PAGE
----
Two people were killed on Tuesday when gunmen opened fire at a university in the Kenyan coastal Kwale county, police and a witness said.
The victims were identified as two female staff members of the Technical University of Mombasa.
Several students, a driver and two policemen were also injured in the shooting.
A witness who did not want to be named told Reuters she and several other students had fled their vehicle when gunmen opened fire on them and had seen blood-covered students being carried from the building as police descended on the campus.
The identity of the gunmen was unclear.
“A bus carrying students of TUM (the Technical University of Mombasa) was ferrying them from their hostels to the campus in Ukunda for classes and was being escorted by a van that had some staff of the college and two escort police officers,” a policeman said.
“Armed men numbering about 10 emerged from the bushes and started firing at the van in front. As a result two ladies who are staff of TUM were killed in the van. The driver of the van and two police officers were injured,” he said.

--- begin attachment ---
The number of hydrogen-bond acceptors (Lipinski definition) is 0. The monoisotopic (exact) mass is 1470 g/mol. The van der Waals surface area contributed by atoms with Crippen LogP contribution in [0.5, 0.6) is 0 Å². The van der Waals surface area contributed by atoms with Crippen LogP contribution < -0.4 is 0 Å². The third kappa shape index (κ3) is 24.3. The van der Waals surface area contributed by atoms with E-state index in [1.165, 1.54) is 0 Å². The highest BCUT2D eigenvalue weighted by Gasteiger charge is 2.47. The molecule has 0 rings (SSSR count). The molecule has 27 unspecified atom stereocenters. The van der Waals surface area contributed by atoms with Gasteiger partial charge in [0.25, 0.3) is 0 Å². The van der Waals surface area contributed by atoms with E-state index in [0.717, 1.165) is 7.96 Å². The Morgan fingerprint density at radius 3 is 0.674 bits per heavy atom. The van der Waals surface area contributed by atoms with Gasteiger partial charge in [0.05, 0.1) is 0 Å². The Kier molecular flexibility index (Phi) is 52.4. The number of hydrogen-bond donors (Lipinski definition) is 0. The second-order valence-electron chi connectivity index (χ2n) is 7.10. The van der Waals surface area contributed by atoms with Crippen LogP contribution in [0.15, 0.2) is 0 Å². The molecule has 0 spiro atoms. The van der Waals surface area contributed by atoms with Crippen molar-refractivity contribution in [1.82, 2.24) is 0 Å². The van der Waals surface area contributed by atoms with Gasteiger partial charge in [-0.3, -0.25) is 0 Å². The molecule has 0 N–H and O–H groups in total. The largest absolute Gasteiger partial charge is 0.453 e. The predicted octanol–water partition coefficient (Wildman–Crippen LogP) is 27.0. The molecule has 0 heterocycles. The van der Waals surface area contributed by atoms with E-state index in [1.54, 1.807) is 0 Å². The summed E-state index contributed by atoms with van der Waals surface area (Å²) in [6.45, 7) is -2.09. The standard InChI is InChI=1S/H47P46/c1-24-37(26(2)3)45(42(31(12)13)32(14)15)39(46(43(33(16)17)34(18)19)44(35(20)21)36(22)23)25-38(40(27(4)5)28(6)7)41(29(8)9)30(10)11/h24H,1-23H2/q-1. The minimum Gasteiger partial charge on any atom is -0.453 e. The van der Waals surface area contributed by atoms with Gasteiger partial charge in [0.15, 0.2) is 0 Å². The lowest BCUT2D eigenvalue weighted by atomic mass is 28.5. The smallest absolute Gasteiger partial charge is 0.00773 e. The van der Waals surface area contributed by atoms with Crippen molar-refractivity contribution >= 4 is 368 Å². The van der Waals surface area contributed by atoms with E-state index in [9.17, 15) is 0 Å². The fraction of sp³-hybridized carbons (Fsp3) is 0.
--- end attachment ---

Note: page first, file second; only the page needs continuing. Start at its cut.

Somali terrorist group al Shabaab frequently carries out attacks along the Kenya-Somali border and along the Kenyan coast and in 2015 attacked a university in Kenya’s Garissa town, killing 148 students.
On Monday, three people were seriously wounded during opposition demonstrations for changes to Kenya’s electoral commission before fresh presidential elections later this month, a witness said Monday.
An Associated Press reporter said he saw one man get shot and by a man in a car who then hit and injured two other protesters before driving away. Riot police watched as the incident unfolded, the witness said. Police are investigating the shooting and hit and run incident, said Nairobi Central chief Harrison Thuku.
The three were wounded as the government’s human rights group said at least 37 people were killed by police in three days of protests following the announcement of President Uhuru Kenyatta’s re-election in the August vote.
Opposition leader Raila Odinga has called for countrywide protests to urge reforms to the electoral commission ahead of the October 26 rerun of the elections.
The Supreme Court nullified President Uhuru Kenyatta’s August re-election citing illegalities in the August 8 vote and the electoral commission’s refusal to allow scrutiny of its computer system.
Justices said that by failing to allow the investigation of the computers the commission failed to disprove Odinga’s claim that hackers infiltrated the servers and altered the vote in favor of Kenyatta.
Human rights groups have accused Kenyatta of using security agents to suppress opposition demonstrations.